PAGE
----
Managing remote teams
According to a recent research by Harvard Business School, companies that allow their employees to decide where and when they want to work increase productivity, reduce staff turnover and cost. Prior research focused on the productivity effects of working from home, but the ‘working from anywhere’ concept offers a new level of flexibility and can be beneficial for both businesses and employees. Flexible and remote work arrangements are becoming increasingly popular, however they also come with challenges as remote teams often feel lonely and isolated. A study of 2000 employees and managers globally discovered that two-thirds of remote workers aren’t engaged and more than a third never get any face to face time with their teams, although 40 percent of respondents believe it would help to improve working relationships.
Managers often worry about remote employees multitasking, mixing personal activities with work and as a result, working less. There are also concerns that allowing employees to work remotely decreases collaboration and communication and constrains the informal learning that takes place in the office.
Whilst in the age of digital communication there are some very effective ways to communicate and collaborate, what’s missing from emails and phone calls is body language. This can often lead to misinterpretations which can create stress and anxiety, affecting morale and engagement. When there is no immediate response, people start second guessing and become frustrated which creates even more distractions. It is therefore essential for remote teams to create rules for clear communication and expectations. Merck is a good example with digital communication norms which make collaboration more effective with email acronyms used internally such as ‘4HR – Four Hour Response’ or ‘NNTR – No Need To Respond’.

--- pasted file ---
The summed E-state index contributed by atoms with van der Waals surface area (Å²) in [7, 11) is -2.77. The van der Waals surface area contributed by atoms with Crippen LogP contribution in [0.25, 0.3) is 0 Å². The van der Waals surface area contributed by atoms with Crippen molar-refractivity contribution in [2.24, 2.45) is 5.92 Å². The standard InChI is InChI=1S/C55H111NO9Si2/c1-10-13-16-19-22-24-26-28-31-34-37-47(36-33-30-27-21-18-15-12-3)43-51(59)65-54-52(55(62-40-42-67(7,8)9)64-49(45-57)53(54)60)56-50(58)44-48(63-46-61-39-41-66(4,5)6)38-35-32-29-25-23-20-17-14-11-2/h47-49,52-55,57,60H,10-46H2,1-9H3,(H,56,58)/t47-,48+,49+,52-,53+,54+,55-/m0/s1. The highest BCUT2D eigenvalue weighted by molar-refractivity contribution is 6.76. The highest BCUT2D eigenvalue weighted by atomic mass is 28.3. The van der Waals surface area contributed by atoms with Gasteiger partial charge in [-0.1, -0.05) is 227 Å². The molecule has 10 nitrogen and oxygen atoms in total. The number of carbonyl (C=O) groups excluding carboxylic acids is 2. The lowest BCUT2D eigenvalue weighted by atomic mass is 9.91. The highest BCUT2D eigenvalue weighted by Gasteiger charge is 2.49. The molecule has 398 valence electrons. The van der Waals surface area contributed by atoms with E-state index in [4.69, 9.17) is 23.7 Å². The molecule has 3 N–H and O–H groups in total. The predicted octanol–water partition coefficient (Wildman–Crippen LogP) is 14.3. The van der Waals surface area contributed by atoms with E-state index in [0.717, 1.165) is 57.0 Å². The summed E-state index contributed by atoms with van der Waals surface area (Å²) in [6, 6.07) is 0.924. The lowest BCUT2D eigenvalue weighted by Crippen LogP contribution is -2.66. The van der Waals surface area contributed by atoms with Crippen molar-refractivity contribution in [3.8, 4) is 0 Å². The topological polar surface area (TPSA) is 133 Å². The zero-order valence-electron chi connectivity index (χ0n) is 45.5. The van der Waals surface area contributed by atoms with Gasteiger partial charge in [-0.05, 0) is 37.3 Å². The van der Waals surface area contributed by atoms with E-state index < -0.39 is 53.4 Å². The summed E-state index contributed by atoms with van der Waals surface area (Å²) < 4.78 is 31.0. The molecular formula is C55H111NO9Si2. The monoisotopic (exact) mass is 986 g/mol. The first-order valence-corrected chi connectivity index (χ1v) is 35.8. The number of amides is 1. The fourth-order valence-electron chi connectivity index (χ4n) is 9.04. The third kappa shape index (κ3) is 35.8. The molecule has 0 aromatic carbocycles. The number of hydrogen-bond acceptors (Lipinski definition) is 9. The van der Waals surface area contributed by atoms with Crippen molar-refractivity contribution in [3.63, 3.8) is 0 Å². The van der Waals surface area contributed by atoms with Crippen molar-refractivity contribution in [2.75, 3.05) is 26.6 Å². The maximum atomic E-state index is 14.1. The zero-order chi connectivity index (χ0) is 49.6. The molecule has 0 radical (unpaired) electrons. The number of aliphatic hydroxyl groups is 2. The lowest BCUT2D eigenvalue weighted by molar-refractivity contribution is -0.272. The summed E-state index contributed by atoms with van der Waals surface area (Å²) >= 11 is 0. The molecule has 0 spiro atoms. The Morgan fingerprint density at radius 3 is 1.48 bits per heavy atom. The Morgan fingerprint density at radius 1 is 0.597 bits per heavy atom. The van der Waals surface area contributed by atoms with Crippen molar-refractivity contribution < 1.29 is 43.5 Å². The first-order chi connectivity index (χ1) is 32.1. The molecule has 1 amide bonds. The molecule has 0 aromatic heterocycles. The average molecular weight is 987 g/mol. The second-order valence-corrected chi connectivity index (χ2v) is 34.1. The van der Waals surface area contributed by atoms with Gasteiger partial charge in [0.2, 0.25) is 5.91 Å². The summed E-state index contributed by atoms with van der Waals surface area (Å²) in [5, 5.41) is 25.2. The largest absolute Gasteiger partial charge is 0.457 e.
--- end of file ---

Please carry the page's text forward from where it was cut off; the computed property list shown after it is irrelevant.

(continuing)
Remote workers should be able to participate equally in any meetings and team events and get recognition for their contributions publicly. The lack of recognition can contribute to attrition – according to Gallup’s research employees who do not feel adequately recognized are twice as likely to say they’ll quit in the next year. A simple gesture of naming individuals responsible for the good work can be very meaningful to employees. Gallup’s research suggests that while 28% of employees say the most-memorable recognition comes from their manager, nearly as many - 24% say it comes from a high-level leader or CEO.
Regular and frequent check ins with remote employees using face to face, video or voice contact are essential. Leaders need to communicate trust, listen and discuss workloads and progress on projects without micro managing. Remote employees need to be clear about the expectations, so they can live up to them and are never left in the dark about projects, roles or deadlines. Leaders who are available during remote employee’s working hours, even if they are in a different time zone, can make employees feel that their manager goes above and beyond to maintain an open door policy for all employees and make them feel valued.
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